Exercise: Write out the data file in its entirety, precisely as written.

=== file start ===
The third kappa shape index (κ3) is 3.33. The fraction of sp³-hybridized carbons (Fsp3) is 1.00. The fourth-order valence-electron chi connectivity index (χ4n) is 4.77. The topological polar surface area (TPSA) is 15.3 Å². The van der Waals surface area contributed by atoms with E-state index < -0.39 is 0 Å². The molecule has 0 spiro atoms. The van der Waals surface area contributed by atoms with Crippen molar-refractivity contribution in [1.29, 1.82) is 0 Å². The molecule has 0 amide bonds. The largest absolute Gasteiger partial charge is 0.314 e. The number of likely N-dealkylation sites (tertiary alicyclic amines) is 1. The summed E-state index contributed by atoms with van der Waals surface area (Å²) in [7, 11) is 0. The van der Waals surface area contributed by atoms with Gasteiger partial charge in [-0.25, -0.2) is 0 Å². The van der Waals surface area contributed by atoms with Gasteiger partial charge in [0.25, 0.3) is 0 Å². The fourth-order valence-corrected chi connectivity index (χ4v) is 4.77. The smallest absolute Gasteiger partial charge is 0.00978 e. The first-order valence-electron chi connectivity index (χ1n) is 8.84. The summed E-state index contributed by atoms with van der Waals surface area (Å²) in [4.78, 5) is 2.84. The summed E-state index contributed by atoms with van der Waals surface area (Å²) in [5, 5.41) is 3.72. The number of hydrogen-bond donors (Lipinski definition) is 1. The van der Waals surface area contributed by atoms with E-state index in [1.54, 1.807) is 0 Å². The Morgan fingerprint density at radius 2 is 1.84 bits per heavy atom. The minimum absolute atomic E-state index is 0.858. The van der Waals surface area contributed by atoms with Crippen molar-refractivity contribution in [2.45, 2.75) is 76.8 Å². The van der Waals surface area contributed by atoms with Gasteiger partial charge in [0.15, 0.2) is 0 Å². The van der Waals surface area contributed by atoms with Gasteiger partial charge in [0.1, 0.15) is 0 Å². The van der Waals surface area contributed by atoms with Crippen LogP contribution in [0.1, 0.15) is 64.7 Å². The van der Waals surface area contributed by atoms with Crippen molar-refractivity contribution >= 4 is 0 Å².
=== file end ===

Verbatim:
The third kappa shape index (κ3) is 3.33. The fraction of sp³-hybridized carbons (Fsp3) is 1.00. The fourth-order valence-electron chi connectivity index (χ4n) is 4.77. The topological polar surface area (TPSA) is 15.3 Å². The van der Waals surface area contributed by atoms with E-state index < -0.39 is 0 Å². The molecule has 0 spiro atoms. The van der Waals surface area contributed by atoms with Crippen molar-refractivity contribution in [1.29, 1.82) is 0 Å². The molecule has 0 amide bonds. The largest absolute Gasteiger partial charge is 0.314 e. The number of likely N-dealkylation sites (tertiary alicyclic amines) is 1. The summed E-state index contributed by atoms with van der Waals surface area (Å²) in [7, 11) is 0. The van der Waals surface area contributed by atoms with Gasteiger partial charge in [-0.25, -0.2) is 0 Å². The van der Waals surface area contributed by atoms with Gasteiger partial charge in [0.25, 0.3) is 0 Å². The fourth-order valence-corrected chi connectivity index (χ4v) is 4.77. The smallest absolute Gasteiger partial charge is 0.00978 e. The first-order valence-electron chi connectivity index (χ1n) is 8.84. The summed E-state index contributed by atoms with van der Waals surface area (Å²) in [4.78, 5) is 2.84. The summed E-state index contributed by atoms with van der Waals surface area (Å²) in [5, 5.41) is 3.72. The number of hydrogen-bond donors (Lipinski definition) is 1. The van der Waals surface area contributed by atoms with E-state index in [1.54, 1.807) is 0 Å². The Morgan fingerprint density at radius 2 is 1.84 bits per heavy atom. The minimum absolute atomic E-state index is 0.858. The van der Waals surface area contributed by atoms with Crippen molar-refractivity contribution in [2.45, 2.75) is 76.8 Å². The van der Waals surface area contributed by atoms with Gasteiger partial charge in [0.15, 0.2) is 0 Å². The van der Waals surface area contributed by atoms with Gasteiger partial charge in [0.1, 0.15) is 0 Å². The van der Waals surface area contributed by atoms with Crippen LogP contribution in [0.1, 0.15) is 64.7 Å². The van der Waals surface area contributed by atoms with Crippen molar-refractivity contribution >= 4 is 0 Å².